France will start a privatization plan by selling stakes in regional airports and companies in which it holds double voting rights, Economy Minister Emmanuel Macron was quoted as saying in an interview published today in Le Monde.

The government won’t start by selling shares in nuclear operator Electricite de France SA or lottery company Francaise des Jeux, according to the interview. The state has “room to maneuver” on the planned stake sales which could be used to lower debt and invest in priority areas.

Macron said last month the French treasury will sell between 5 and 10 billion euros of state assets within 18 months as a way to raise funds to cut debt and invest in sectors to develop the economy. The French state has stakes in 74 companies of which 13 are listed entities whose state holdings were worth 76.4 billion euros ($95.7 billion) as of yesterday, according to the agency that manages the portfolio called the Agence des Participations de l’Etat.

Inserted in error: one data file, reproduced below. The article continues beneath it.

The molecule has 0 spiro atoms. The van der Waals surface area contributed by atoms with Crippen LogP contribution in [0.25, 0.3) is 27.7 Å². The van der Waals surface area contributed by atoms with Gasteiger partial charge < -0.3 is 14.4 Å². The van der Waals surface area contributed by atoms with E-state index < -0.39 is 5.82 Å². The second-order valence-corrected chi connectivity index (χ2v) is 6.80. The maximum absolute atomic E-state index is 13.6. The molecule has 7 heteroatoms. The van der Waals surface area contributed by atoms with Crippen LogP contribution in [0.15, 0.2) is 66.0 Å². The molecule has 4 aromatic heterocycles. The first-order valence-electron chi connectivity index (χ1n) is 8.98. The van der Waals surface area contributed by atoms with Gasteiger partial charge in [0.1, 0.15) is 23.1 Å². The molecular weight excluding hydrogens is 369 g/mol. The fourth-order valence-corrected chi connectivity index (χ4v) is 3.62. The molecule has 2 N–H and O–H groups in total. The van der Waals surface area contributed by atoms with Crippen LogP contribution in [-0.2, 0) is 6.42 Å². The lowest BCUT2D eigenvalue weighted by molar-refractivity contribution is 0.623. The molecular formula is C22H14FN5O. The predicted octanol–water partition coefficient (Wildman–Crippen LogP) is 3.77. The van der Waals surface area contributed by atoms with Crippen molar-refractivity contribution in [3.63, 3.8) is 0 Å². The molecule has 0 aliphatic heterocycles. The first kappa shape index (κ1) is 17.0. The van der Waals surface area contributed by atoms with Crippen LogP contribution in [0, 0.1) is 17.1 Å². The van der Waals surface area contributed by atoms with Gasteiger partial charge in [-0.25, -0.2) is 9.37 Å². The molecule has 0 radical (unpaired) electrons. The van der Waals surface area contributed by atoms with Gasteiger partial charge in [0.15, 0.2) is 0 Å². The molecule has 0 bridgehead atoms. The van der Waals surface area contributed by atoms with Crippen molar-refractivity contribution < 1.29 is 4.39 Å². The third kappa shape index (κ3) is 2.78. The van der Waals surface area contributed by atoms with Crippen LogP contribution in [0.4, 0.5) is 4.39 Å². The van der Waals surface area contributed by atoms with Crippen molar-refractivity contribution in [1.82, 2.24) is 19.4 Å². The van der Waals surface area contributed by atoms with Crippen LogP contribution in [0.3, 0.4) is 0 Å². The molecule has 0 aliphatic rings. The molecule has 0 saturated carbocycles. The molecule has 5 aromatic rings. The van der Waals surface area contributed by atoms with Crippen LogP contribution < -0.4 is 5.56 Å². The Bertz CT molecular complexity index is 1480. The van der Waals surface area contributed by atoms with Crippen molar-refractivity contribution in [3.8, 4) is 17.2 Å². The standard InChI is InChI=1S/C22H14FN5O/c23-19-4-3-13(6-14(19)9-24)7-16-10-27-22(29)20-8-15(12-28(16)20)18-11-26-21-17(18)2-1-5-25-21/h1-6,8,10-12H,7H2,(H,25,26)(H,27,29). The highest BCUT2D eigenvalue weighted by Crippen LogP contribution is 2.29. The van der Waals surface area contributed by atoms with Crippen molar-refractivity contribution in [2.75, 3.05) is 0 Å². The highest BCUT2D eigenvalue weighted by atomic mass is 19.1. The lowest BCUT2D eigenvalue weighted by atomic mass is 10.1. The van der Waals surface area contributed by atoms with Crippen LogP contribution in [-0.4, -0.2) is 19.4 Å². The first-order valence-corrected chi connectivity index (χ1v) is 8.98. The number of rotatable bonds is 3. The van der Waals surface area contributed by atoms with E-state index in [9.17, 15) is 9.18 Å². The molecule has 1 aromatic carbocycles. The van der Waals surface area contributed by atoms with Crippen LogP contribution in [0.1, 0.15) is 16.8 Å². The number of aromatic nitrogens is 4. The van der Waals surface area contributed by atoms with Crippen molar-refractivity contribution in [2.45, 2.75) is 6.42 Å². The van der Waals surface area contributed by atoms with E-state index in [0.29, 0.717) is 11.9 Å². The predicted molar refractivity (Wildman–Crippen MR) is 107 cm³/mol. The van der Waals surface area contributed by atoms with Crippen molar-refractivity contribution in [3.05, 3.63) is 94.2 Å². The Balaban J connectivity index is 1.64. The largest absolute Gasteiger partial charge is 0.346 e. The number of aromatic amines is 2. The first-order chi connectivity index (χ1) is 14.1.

The government has already started a process of selling its stake in Toulouse airport in southwestern France and earlier this year sold 1.5 billion euros of shares in GDF Suez SA, the country’s largest natural-gas distributor. This year it also acquired shares in carmaker PSA Peugeot Citroen.

The state offloaded 3.1 percent of GDF Suez, trimming its holding to 33.6 percent, Finance Minister Michel Sapin and Economic Minister Arnaud Montebourg said at the time. The government had the option to sell as much 3.6 percent of GDF, cutting its holdings below a previously required threshold of a third, because the law would allow it to have one third of voting rights in the utility, they said.

To contact the reporter on this story: Tara Patel in Paris at tpatel2@bloomberg.net To contact the editors responsible for this story: Will Kennedy at wkennedy3@bloomberg.net Chris Malpass, Mike Harrison.

Tags: france
Photo Credit: Flyers mill around outside the Toulouse airport in southwestern France. Laurent Jégou / Flickr